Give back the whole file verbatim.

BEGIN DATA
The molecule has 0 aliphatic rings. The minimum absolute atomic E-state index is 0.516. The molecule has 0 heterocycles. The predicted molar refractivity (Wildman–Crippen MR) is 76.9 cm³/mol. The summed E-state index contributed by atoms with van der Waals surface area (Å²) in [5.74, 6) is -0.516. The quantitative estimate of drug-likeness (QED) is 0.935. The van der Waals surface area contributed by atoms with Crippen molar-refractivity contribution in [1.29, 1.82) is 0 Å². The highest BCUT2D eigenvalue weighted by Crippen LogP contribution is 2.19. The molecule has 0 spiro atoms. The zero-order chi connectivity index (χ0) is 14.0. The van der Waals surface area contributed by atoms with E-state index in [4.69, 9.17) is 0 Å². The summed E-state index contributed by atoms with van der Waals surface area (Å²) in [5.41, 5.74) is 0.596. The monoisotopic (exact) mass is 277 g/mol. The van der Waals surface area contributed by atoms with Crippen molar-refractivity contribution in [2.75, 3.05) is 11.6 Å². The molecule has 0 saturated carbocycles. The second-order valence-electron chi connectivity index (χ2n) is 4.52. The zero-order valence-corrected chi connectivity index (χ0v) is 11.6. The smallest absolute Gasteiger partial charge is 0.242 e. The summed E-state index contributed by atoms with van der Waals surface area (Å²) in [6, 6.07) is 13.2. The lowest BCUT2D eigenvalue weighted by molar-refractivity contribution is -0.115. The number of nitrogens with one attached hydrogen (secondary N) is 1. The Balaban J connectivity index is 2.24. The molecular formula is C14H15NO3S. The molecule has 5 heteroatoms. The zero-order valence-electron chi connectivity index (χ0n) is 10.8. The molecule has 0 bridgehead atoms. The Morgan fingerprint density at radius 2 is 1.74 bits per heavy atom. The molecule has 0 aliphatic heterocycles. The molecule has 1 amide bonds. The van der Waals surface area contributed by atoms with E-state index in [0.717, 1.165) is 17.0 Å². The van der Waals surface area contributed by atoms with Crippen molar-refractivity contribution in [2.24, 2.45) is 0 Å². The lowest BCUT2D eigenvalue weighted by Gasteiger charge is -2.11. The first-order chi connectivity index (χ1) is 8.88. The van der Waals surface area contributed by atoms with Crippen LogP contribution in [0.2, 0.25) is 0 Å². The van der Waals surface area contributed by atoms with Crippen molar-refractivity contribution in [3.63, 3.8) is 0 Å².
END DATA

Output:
The molecule has 0 aliphatic rings. The minimum absolute atomic E-state index is 0.516. The molecule has 0 heterocycles. The predicted molar refractivity (Wildman–Crippen MR) is 76.9 cm³/mol. The summed E-state index contributed by atoms with van der Waals surface area (Å²) in [5.74, 6) is -0.516. The quantitative estimate of drug-likeness (QED) is 0.935. The van der Waals surface area contributed by atoms with Crippen molar-refractivity contribution in [1.29, 1.82) is 0 Å². The highest BCUT2D eigenvalue weighted by Crippen LogP contribution is 2.19. The molecule has 0 spiro atoms. The zero-order chi connectivity index (χ0) is 14.0. The van der Waals surface area contributed by atoms with E-state index in [4.69, 9.17) is 0 Å². The summed E-state index contributed by atoms with van der Waals surface area (Å²) in [5.41, 5.74) is 0.596. The monoisotopic (exact) mass is 277 g/mol. The van der Waals surface area contributed by atoms with Crippen molar-refractivity contribution in [2.75, 3.05) is 11.6 Å². The molecule has 0 saturated carbocycles. The second-order valence-electron chi connectivity index (χ2n) is 4.52. The zero-order valence-corrected chi connectivity index (χ0v) is 11.6. The smallest absolute Gasteiger partial charge is 0.242 e. The summed E-state index contributed by atoms with van der Waals surface area (Å²) in [6, 6.07) is 13.2. The lowest BCUT2D eigenvalue weighted by molar-refractivity contribution is -0.115. The number of nitrogens with one attached hydrogen (secondary N) is 1. The Balaban J connectivity index is 2.24. The molecular formula is C14H15NO3S. The molecule has 5 heteroatoms. The zero-order valence-electron chi connectivity index (χ0n) is 10.8. The molecule has 0 bridgehead atoms. The Morgan fingerprint density at radius 2 is 1.74 bits per heavy atom. The molecule has 0 aliphatic heterocycles. The molecule has 1 amide bonds. The van der Waals surface area contributed by atoms with E-state index in [0.717, 1.165) is 17.0 Å². The van der Waals surface area contributed by atoms with Crippen molar-refractivity contribution in [2.24, 2.45) is 0 Å². The lowest BCUT2D eigenvalue weighted by Gasteiger charge is -2.11. The first-order chi connectivity index (χ1) is 8.88. The van der Waals surface area contributed by atoms with Crippen LogP contribution in [0.2, 0.25) is 0 Å². The van der Waals surface area contributed by atoms with Crippen molar-refractivity contribution in [3.63, 3.8) is 0 Å².